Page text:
In a speech that calls for a balanced budget amendment to the Constitution, a slashing of corporate and income tax rates, and emergency presidential powers to rein in spending, former Minnesota governor Tim Pawlenty laid out his economic vision for the country in Chicago today.
With a renewed focus on the economy after troubling economic news over the past several weeks, Pawlenty ripped the performance of the current president and made a pro-growth case for why he should be the next one. The speech combined specific policy proposals with audacious, perhaps unrealistic, goals. And it was woven together with language that seemed to cast Barack Obama’s presidency as almost un-American.
That emerging theme – that Obama believes in a different kind of America than most of his fellow countrymen – may well be the most memorable aspect of Pawlenty’s speech today.
“The truth about our economy isn’t hard at all,” Pawlenty said. “Markets work. Barack Obama’s central planning doesn’t. America’s economy is not even growing at 2 percent today. And that’s what all projections say we can expect for the next decade. That’s not acceptable. It’s not the American way. The recession may have changed our economy. But it didn’t change our character.”
Some of Pawlenty’s proposals are Republican boilerplate – lower taxes, regulatory reform, and balanced budgets. Others reflect the imminent fiscal crisis facing the country – emergency presidential authority on spending, privatization of longstanding government functions, and, though he hasn’t yet offered many specifics, entitlement reform.
On taxes, Pawlenty proposes a two-tiered income tax system: Ten percent on the first $50,000 for individuals ($100,000 for couples), and 25 percent on income above those levels. He calls for the elimination of capital gains, dividend and estate taxes, as well as the abolition of loopholes and carve outs.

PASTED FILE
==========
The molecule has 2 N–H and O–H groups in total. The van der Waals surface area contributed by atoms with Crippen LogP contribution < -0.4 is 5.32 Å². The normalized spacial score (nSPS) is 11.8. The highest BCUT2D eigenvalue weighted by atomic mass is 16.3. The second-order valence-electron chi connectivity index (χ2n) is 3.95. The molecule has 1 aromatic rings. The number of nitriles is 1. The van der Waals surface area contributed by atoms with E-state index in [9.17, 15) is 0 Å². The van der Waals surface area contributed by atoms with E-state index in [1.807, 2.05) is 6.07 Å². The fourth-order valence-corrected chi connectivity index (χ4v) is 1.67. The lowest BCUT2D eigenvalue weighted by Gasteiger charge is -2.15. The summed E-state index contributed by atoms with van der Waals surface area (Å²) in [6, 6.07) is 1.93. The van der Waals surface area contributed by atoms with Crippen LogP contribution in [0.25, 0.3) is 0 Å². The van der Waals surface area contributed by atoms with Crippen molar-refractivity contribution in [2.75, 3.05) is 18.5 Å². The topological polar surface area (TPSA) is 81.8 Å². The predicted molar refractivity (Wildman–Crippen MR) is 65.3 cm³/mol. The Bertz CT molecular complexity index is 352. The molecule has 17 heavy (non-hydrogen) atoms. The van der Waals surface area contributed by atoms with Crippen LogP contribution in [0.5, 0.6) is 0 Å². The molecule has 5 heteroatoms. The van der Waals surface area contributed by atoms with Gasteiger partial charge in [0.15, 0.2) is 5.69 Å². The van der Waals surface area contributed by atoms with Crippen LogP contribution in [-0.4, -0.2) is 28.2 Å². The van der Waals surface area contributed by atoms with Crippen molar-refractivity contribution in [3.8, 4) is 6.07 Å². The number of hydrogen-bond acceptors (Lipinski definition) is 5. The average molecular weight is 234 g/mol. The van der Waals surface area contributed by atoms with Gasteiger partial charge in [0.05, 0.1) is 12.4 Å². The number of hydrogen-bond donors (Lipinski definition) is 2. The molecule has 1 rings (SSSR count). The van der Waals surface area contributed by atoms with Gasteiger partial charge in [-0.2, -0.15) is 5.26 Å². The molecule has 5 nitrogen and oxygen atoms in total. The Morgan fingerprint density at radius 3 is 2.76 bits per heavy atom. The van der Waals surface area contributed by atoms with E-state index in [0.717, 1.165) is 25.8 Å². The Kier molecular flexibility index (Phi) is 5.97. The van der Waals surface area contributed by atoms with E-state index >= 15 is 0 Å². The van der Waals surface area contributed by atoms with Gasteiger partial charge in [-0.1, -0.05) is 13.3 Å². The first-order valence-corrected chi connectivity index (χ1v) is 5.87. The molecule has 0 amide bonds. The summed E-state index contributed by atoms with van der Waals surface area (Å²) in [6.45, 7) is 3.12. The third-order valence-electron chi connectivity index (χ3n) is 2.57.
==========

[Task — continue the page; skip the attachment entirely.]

On the spending side, Pawlenty echoed the call of Senate Republicans for a balanced budget amendment to the Constitution – one that would cap federal spending at about 18 percent – its historical average. He explained his support for a balanced budget last week in an interview in Iowa. “If history is any guide, particularly recent history, I don’t trust the politicians to do difficult things unless they’re forced to do them. There are times when brave and courageous people step forward and do the right thing, and Paul [Ryan] has obviously demonstrated his willingness to do that individually,” he said. “Politicians are like running water – they go to the point of least resistance” and a balanced budget amendment would give them resistance.
In his speech today, Pawlenty noted that such an amendment would take time to pass and argued that the times require something more urgent.
In a plan sure to draw media skepticism and conservative praise, Pawlenty says he would ask Congress to authorize the president, on an emergency basis, “to freeze spending at current levels and impound up to 5 percent of federal spending until such time as the budget is balanced. If they won’t do it – I will. As an example – cutting just 1 percent of overall federal spending for 6 consecutive years – would balance the federal budget by 2017.”
But it was Pawlenty’s frontal attack on President Obama’s worldview – not just his policies – that make the speech noteworthy.
At several points in his Chicago speech, Pawlenty suggested that Obama’s economic views – which he described bluntly as an embrace of “central planning” – are at odds with the long history of mainstream American economic thought. And he suggested that the president is struggling in part because of his rejection of this central tenet of American greatness.
It’s a theme that Pawlenty will hammer as the race moves forward: Barack Obama believes in a different kind of American than most Americans – both current citizens and past leaders.
“We are the United States of America,” Pawlenty said today in Chicago. “We settled the west and went to the moon. We liberated billions of good people from communism, fascism, and jihadism. We've lit the lamp of freedom – for the entire world to see. The strength of our country is our people – not our government. Americans believe our country is exceptional. And they deserve a president who does too.“
He made this point in our interview last week, too, his tone revealing unmistakable disgust.
“In his speeches, [Obama] has repeatedly said we are one of equals – equal partners around the world. We’re not equal partners. We’re not the same as France. We’re not the same as Argentina. We’re not the same as Portugal. We have exceptional responsibilities and exceptional leadership opportunities. And we need to rise to that responsibility. There’s no other country in the world that can do what we do. This notion that we are just another in the pack – you know, just a voice in the chorus, is contrary to the history of America’s role in the world. I think he has just a fundamentally different worldview in that regard than other leaders.”
Where does that come from?
“I don’t know. I don’t know.”